When humans become migrants

A blog containing Marie-Bénédicte Dembour's 30 episode podcast to support her book.


Episode five: The Strasbourg reversal, or why legal technique matters

In this episode I identify an interpretative practice of the European Court of Human Rights that I call the “Strasbourg reversal”. [podcast]https://blogs.brighton.ac.uk/humanrights/files/2015/02/hrm5_the_strasbourg_reversal-20e6ctl.mp3[/podcast] The previous episode introduced the Adulaziz, Cabales and Balkandali v United Kingdom case of 1985. Basically, the ruling established that migrants have no automatic right to be reunited with close family members. This…

Continue Reading

Episode four: Family reunion is not a right

In this episode I discuss the first migrant case to have come before the European Court of Human Rights. [podcast]https://blogs.brighton.ac.uk/humanrights/files/2015/02/hrm4_family_reunion_is_not_a_right-2anbset.mp3[/podcast] Adulaziz, Cabales and Balkandali v United Kingdom (1985) considered the case of three “immigration widows” who were legally settled in the UK and wanted their husbands to join them. The women’s claim that their right…

Continue Reading


Episode three: When Asians were expelled from East Africa

In this episode, I explain how the European Convention on Human Rights was not meant to reach colonial subjects. [podcast]https://blogs.brighton.ac.uk/humanrights/files/2015/01/hrm3_when_asians_were_expelled_from_east_africa-2abpyha.mp3[/podcast] I use the example of the East African Asians case. After Uganda and Kenya became independent, the governments of these countries started to make the life of the Asians who lived there increasingly difficult. Many Asians had…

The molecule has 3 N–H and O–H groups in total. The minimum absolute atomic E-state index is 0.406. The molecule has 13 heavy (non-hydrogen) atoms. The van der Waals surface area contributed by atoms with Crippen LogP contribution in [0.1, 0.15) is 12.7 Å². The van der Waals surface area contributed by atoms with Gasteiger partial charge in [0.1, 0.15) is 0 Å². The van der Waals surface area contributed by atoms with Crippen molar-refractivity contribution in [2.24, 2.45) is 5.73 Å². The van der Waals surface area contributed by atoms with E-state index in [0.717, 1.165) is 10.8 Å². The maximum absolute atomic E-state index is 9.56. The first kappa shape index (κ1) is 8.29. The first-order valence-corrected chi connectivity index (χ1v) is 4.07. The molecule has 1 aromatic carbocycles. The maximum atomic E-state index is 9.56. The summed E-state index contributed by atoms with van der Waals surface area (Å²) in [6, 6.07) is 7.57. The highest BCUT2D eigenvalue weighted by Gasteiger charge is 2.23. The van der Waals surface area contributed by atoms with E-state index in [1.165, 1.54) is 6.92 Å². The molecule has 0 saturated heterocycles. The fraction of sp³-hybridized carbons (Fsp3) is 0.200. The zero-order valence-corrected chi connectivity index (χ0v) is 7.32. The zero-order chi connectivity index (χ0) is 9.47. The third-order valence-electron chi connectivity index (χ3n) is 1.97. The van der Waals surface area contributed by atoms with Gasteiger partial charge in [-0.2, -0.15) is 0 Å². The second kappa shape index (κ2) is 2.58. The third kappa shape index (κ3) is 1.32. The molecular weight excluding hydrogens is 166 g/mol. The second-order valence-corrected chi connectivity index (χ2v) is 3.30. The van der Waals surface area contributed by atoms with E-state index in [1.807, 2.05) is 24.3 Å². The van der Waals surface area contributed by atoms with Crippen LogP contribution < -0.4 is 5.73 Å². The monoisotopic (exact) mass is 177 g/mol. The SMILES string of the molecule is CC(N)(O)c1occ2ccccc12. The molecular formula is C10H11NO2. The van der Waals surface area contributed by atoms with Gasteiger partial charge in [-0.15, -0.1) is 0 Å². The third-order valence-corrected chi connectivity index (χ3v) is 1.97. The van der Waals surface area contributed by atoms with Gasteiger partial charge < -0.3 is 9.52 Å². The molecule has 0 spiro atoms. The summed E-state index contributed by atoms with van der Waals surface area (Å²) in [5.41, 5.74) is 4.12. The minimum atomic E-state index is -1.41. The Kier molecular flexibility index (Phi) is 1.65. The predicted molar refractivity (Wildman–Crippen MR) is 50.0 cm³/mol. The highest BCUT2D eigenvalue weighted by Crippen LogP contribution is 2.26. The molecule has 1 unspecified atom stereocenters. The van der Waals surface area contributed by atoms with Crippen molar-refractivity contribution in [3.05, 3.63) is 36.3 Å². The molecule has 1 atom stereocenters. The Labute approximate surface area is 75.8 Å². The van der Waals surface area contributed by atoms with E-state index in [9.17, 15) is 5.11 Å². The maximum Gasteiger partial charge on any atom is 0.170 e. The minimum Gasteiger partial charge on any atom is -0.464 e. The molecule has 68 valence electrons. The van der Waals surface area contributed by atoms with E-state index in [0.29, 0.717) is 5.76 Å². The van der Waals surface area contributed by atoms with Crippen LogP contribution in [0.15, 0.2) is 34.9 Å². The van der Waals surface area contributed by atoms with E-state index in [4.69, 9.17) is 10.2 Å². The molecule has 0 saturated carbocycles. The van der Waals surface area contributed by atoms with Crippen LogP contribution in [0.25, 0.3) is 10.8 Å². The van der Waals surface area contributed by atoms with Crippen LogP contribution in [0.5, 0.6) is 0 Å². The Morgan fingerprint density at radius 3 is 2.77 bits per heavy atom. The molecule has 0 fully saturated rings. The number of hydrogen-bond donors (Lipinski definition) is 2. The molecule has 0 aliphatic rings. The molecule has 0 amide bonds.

Continue Reading

Episode two: What did the Convention say?

In this episode, I go back to the early history of human rights law in Europe in order to understand the foundations of the Strasbourg migrant case law. [podcast]https://blogs.brighton.ac.uk/humanrights/files/2015/01/hrm2_what_did_the_convention_say-1wn9z2f.mp3[/podcast] The European Convention on Human Rights was created in 1950 in the aftermath of the horrors of World War II. It was a remarkable development in the…

Continue Reading

Episode one: Do migrants have human rights too?

In this first episode in a series of podcasts about migrants’ human rights, Professor Marie-Bénédicte Dembour discusses whether the European Court of Human rights is striking the right balance when it comes to protecting the human rights of migrants. [podcast]https://blogs.brighton.ac.uk/humanrights/files/2015/01/hrm1_do_migrants_have_human_rights_too-1nsyeg7.mp3[/podcast] While some politicians and sections of the media give the impression that migrants have too…

Continue Reading

1 2 3 4
Skip to toolbar